So, Talitha of Edgwick Farms tells me that they stop milking the goat’s in the end of October to allow them to “dry off” before they start “kidding”, which in farmer-speak means let the goats have children and leave them alone while they nurse them after birth. I guess this is the exact opposite of what happens on a regular CAFO (Consolidated Animal Feeding Operation) where once a farm animal is born it is immediately separated form its mother, denying it its mothers milk and placed into confinement so that its muscles do not grow and the meat is extra soft, which is sold at a premium price and is known as “veal”. Of course, veal are raised in horrible situations, but if you think about it, all animals raised in CAFO’s are raised in a horrible environment that is a step away from veal, whereas a veal lives in a 2×2 cell, the rest of the animals live in a 4×4 cell… so if you don’t eat veal because it is “cruel”, well, then you should consider not eating any factory-farmed meat because that is also “cruel”.
So this morning I made my last trip until January 2013 to Edgwick farm with my father, who used to work in area power plants while a Mechanical Engineer for General Electric. It brought back memories for him and I finally got to show him where I get my milk from and what a real farm looks like. Of course, being born and raised on the Greek Island of Crete, he already knew what a real farm looks like, but I just thought it would be a good refresher for him to see a real american farm.
Now, the question is, what do I do with the 3 gallons of Goat’s milk that I have in my refrigerator knowing that the next time I will get some will be in late January? Well, I guess that is what makes something special, knowing that you only get it for a limited amount of time, and not to have it available every single day. I have some rennet which I purchased from the New England Cheese Making Company (www.cheesemaking.com) along with some cultures for creating Chevre. Now I know that cheese making is an art, and the most important part of that art is using quality ingredients. So right away I have a huge edge against every single professional cheesemaker out there… and I have non-GMO rennet which is made by the New England Cheese Making Company itself, so that is yet another huge edge against every single professional cheese company out there. So I guess I will try making some Chevre with a half a gallon, and I might as well try making the Greek cheese called “mizithra” with another half gallon. Then I can use another half gallon for yogurt and retain the rest for drinking.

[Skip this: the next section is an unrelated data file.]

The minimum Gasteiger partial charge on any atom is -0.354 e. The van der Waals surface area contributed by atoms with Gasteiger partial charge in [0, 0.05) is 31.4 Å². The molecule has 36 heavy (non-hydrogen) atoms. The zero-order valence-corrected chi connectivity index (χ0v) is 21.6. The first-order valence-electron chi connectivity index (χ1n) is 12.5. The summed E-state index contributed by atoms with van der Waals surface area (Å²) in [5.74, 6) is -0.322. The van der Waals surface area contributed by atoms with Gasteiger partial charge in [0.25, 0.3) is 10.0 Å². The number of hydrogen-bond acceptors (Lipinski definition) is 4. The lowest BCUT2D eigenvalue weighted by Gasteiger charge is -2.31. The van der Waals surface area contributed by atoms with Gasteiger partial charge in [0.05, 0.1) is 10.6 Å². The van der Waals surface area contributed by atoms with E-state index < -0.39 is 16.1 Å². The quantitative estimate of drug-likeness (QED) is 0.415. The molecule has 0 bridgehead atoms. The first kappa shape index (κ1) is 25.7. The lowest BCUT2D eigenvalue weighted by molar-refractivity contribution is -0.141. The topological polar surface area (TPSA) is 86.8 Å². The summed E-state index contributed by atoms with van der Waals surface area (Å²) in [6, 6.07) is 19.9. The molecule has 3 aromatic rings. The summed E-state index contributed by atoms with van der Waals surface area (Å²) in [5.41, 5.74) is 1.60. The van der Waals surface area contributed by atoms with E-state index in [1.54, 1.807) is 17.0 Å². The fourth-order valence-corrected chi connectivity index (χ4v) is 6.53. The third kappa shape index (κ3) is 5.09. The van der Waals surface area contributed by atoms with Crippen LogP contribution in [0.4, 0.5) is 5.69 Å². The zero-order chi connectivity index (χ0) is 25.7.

Now, for the past couple of days I have had a sour stomach, this sour stomach was brought on from a series of unfortunate meals. On Tuesday I had some candy bars along with a gin martini and some beer. On Wednesday they served us factory-farmed cheese burgers and gmo-potato french fries during a “celebratory” lunch at work. On thursday I met a friend for lunch at a diner where I had a bison burger with fries… and finally, on Friday my new manager took my team out for lunch to some Japanese place for some “menchanko”. So… the balance between good and bad bacteria in my intestines have been disrupted by all of the antibiotics that the meat I ate was laced with, and the result is a bit of pain in my gut and some acid-reflux. Now, here is the magical part. I know that acid reflux is caused by an imbalance of good and bad bacteria in your intestines and stomach, and I knew that once I would drink some raw goat’s milk everything would be okay.
On the day that I got my milk I came home really tired and was faced with the option of (a) go directly to sleep, or (b) drink a glass of raw goat’s milk and then go to sleep. I chose option a, and after about 45 minutes of not being able to sleep, I went for option b and slowly but surely, my acid reflux and any gut pains went away… I hope that one little glass has provided me with enough good bacteria to last until January 2013!
If you are still a skeptic, I will say this, you must try raw milk sometime! Head over to www.realmilk.com and see if there is any farm near you.
p.s. I hear that they milk cows throughout the winter, so my next stop is the Stap Family Dairy Farm in Pine Bush, New York, which is another farm that has a permit to sell Raw milk in the State of New York. It will take me an extra 30 minutes to get there and I am sure it will be worth the drive. Until then you can find Edgwick Farm at the New Amsterdam Green Market in Lower Manhattan. Might I say, try their Cheddar Cheese!